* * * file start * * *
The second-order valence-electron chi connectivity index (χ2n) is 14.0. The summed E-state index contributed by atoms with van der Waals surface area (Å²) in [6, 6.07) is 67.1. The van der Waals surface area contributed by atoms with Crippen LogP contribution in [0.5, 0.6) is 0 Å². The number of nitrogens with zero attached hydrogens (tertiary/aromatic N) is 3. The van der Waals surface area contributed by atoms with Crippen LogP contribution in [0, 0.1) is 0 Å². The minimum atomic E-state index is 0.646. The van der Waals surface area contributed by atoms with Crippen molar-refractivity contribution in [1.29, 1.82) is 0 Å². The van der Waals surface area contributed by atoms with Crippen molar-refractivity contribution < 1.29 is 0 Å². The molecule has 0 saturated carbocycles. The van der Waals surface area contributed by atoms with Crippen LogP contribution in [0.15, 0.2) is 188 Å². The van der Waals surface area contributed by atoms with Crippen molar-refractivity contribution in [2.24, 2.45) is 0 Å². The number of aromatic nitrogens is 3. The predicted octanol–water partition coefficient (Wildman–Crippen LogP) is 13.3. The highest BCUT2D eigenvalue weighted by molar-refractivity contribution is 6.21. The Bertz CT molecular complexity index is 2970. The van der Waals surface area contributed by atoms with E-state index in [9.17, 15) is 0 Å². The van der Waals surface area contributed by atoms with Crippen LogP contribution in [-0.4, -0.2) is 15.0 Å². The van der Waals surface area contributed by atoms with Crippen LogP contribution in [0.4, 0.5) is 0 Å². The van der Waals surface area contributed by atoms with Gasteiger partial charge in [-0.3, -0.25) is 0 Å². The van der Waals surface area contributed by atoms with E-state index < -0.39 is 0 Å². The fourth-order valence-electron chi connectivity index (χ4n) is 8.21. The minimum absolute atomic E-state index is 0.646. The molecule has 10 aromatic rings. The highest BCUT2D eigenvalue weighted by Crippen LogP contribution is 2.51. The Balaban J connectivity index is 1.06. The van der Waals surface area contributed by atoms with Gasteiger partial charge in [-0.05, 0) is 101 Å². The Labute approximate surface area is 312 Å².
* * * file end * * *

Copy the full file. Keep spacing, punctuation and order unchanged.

The second-order valence-electron chi connectivity index (χ2n) is 14.0. The summed E-state index contributed by atoms with van der Waals surface area (Å²) in [6, 6.07) is 67.1. The van der Waals surface area contributed by atoms with Crippen LogP contribution in [0.5, 0.6) is 0 Å². The number of nitrogens with zero attached hydrogens (tertiary/aromatic N) is 3. The van der Waals surface area contributed by atoms with Crippen LogP contribution in [0, 0.1) is 0 Å². The minimum atomic E-state index is 0.646. The van der Waals surface area contributed by atoms with Crippen molar-refractivity contribution in [1.29, 1.82) is 0 Å². The van der Waals surface area contributed by atoms with Crippen molar-refractivity contribution < 1.29 is 0 Å². The molecule has 0 saturated carbocycles. The van der Waals surface area contributed by atoms with Crippen LogP contribution in [0.15, 0.2) is 188 Å². The van der Waals surface area contributed by atoms with Crippen molar-refractivity contribution in [2.24, 2.45) is 0 Å². The number of aromatic nitrogens is 3. The predicted octanol–water partition coefficient (Wildman–Crippen LogP) is 13.3. The highest BCUT2D eigenvalue weighted by molar-refractivity contribution is 6.21. The Bertz CT molecular complexity index is 2970. The van der Waals surface area contributed by atoms with E-state index in [9.17, 15) is 0 Å². The van der Waals surface area contributed by atoms with Crippen LogP contribution in [-0.4, -0.2) is 15.0 Å². The van der Waals surface area contributed by atoms with Crippen LogP contribution in [0.4, 0.5) is 0 Å². The van der Waals surface area contributed by atoms with Gasteiger partial charge in [-0.3, -0.25) is 0 Å². The van der Waals surface area contributed by atoms with E-state index < -0.39 is 0 Å². The fourth-order valence-electron chi connectivity index (χ4n) is 8.21. The minimum absolute atomic E-state index is 0.646. The molecule has 10 aromatic rings. The highest BCUT2D eigenvalue weighted by Crippen LogP contribution is 2.51. The Balaban J connectivity index is 1.06. The van der Waals surface area contributed by atoms with Gasteiger partial charge in [-0.05, 0) is 101 Å². The Labute approximate surface area is 312 Å².